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African Americans at the Olympic Games

By Robert Repino

Though they were conceived for idealistic reasons and designed to celebrate universal human aspirations, the modern Olympic Games have served as a stage for the world’s political and social struggles. Virtually every political controversy — from wars to ideological conflicts to human rights struggles — have managed to find expression every four years in the athletic events and in the media campaigns that go with them. Perhaps no group has influenced the Games more — both as athletes and as human rights pioneers — than African Americans, whose very participation in the modern games has been one of many tiny steps forward in the progress toward a more just world.

Of course, if all they did was participate, then this story would not be nearly as interesting. Instead, African-American athletes helped to remake the Games: breaking records, standing up to stereotypes of their abilities, refuting suspicions about their patriotism, and bringing the American struggle for equality to a global audience. This month, the Oxford African American Studies Center (Henry Louis Gates, Jr., Editor in Chief) features a new Focus On photo essay highlighting some of the major accomplishments of black Olympians. Such an essay could not be comprehensive — there are simply too many events to list. However, it is useful to look back on the Games and see the burgeoning Civil Rights Movement — as well as the women’s rights movement — manifested in the accomplishments of athletes such as track star Jesse Owens, high-jumper Alice Coachman, and boxer Cassius Clay.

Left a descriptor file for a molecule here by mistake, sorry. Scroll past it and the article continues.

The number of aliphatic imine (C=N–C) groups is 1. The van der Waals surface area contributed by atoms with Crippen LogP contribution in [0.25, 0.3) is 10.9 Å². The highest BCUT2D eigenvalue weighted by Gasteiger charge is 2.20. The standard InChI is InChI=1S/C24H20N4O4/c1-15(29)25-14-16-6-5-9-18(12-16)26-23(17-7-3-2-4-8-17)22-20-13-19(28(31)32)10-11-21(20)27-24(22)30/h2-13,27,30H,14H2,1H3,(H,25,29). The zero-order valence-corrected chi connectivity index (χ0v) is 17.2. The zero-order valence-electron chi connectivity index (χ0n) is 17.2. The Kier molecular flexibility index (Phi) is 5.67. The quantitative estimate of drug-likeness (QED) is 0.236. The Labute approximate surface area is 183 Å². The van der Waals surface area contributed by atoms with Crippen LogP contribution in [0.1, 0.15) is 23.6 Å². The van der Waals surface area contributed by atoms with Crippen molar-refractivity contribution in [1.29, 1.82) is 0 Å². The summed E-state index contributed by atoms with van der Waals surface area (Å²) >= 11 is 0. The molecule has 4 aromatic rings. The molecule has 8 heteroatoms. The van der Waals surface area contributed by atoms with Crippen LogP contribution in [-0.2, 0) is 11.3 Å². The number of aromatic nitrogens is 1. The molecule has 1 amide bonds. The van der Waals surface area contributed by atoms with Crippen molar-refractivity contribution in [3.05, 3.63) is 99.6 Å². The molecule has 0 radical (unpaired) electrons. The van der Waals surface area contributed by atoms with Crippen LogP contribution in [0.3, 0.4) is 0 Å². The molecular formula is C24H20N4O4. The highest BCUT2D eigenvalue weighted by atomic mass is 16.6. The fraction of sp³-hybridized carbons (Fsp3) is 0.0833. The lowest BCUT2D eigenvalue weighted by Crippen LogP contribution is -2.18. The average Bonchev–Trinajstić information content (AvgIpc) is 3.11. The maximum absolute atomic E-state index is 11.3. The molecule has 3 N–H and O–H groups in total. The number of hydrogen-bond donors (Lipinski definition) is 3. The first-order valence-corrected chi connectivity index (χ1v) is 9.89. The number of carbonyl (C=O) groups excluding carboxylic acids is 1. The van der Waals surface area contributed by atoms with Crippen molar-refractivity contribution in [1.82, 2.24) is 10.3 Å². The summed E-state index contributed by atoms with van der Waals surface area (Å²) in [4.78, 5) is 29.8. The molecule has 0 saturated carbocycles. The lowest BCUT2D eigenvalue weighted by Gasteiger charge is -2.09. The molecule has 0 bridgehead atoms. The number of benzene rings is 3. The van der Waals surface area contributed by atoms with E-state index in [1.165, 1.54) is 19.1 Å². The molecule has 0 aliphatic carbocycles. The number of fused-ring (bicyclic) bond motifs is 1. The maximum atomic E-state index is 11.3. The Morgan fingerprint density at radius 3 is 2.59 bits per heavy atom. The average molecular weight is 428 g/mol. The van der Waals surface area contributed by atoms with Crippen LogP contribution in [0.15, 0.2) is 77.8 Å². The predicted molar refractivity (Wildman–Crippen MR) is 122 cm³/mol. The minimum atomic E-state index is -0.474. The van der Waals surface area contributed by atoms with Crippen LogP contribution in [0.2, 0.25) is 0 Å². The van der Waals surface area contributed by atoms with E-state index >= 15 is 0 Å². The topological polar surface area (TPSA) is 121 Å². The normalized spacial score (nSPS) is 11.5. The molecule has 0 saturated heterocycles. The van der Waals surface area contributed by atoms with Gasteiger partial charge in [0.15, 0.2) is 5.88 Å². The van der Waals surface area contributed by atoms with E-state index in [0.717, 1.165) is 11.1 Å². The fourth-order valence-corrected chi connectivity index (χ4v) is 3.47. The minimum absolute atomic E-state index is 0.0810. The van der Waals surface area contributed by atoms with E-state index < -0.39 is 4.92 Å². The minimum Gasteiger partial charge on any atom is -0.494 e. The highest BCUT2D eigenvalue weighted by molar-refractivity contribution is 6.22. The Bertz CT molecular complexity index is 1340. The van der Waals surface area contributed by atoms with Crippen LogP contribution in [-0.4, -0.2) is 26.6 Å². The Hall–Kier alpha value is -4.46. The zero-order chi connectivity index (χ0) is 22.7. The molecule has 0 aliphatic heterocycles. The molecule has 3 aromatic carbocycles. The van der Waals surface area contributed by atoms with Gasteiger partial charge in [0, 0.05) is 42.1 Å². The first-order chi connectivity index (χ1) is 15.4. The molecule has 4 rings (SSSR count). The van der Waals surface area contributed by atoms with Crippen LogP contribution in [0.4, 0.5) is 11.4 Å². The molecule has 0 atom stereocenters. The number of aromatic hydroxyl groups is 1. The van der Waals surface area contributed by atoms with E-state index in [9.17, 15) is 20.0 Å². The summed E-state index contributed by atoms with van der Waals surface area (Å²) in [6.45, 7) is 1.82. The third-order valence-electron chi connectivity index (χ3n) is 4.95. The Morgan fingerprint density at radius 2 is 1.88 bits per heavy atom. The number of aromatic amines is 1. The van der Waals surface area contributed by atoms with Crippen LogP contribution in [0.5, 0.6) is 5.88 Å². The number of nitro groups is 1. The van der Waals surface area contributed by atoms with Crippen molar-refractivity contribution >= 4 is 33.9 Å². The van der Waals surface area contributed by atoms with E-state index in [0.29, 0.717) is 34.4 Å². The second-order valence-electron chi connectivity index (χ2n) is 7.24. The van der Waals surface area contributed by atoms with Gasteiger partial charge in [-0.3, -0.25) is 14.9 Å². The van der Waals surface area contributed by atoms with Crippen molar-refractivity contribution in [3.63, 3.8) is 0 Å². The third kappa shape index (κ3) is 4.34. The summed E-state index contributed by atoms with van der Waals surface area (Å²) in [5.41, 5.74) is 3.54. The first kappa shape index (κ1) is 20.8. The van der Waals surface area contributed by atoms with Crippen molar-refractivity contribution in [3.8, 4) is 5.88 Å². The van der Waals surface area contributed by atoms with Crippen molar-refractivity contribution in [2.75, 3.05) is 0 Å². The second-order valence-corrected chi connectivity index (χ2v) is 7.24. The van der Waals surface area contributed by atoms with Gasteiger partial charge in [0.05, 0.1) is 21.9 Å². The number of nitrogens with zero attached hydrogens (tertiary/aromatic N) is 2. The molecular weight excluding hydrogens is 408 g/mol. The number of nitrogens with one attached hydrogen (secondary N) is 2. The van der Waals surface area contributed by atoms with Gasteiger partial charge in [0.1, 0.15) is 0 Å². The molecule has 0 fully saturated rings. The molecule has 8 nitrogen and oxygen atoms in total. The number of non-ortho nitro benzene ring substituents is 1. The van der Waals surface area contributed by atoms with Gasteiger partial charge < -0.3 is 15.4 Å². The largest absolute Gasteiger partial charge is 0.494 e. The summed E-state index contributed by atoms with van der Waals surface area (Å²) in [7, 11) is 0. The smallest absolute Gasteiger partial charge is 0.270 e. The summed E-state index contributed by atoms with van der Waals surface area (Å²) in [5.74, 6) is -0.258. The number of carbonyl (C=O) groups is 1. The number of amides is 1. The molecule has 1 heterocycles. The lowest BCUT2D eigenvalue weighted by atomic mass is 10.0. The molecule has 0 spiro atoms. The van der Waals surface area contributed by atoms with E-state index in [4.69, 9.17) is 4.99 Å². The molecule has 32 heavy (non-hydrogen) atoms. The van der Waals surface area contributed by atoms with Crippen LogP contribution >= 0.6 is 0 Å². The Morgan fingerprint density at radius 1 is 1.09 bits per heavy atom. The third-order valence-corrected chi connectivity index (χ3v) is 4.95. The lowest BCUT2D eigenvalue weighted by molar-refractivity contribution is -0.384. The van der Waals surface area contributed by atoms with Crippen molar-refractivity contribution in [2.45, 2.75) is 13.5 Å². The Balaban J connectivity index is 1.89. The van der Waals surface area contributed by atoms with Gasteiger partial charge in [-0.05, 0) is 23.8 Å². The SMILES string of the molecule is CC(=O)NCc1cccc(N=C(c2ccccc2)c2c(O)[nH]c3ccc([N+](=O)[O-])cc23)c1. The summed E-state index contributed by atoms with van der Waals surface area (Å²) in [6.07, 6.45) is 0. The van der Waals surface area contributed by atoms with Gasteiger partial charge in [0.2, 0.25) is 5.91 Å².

The well-known example of Owens — whose record-setting day at the 1936 Berlin Olympics challenged the Nazi ideal of Aryan supremacy — was one in a series of African-American achievements in track and field dating back to hurdler George Poage’s performance in the 1904 St. Louis Games. Like Owens, Poage also had to confront racism head on; civil rights leaders urged him to boycott the Games when it was revealed that the athletic facilities would be segregated. Poage decided that competing would send a stronger message than refusing to participate, thereby beginning a string of dominating track performances by African Americans that continues into the present day.

The storied 1936 Olympics are famous also because they were the first to feature an African-American woman, Tidye Pickett. (Louise Stokes had expected to compete, but was pulled from the relay team at the last minute.) Stokes and Pickett had been scheduled to participate in Los Angeles in 1932, but were left out of the competition in yet another example of segregation. Unfortunately, Pickett broke her foot while racing in Berlin, and because the Second World War cancelled the Games in 1940 and 1944, it would not be until the 1948 London Games that a black woman brought home a medal. That year, Alice Coachman, a product of the prestigious track and field program at the Tuskegee Institute, won the gold in the high jump, while Aubrey Patterson won the bronze in the 200 meters. But like Owens’ victory twelve years earlier, the accomplishment was more symbolic than revolutionary. Coachman returned to the American South of the Jim Crow era, where her hometown of Albany, Georgia sponsored a segregated parade in her honor. Awareness of African-American athletes was increasing, but there was still little progress to show for it outside of the field of competition.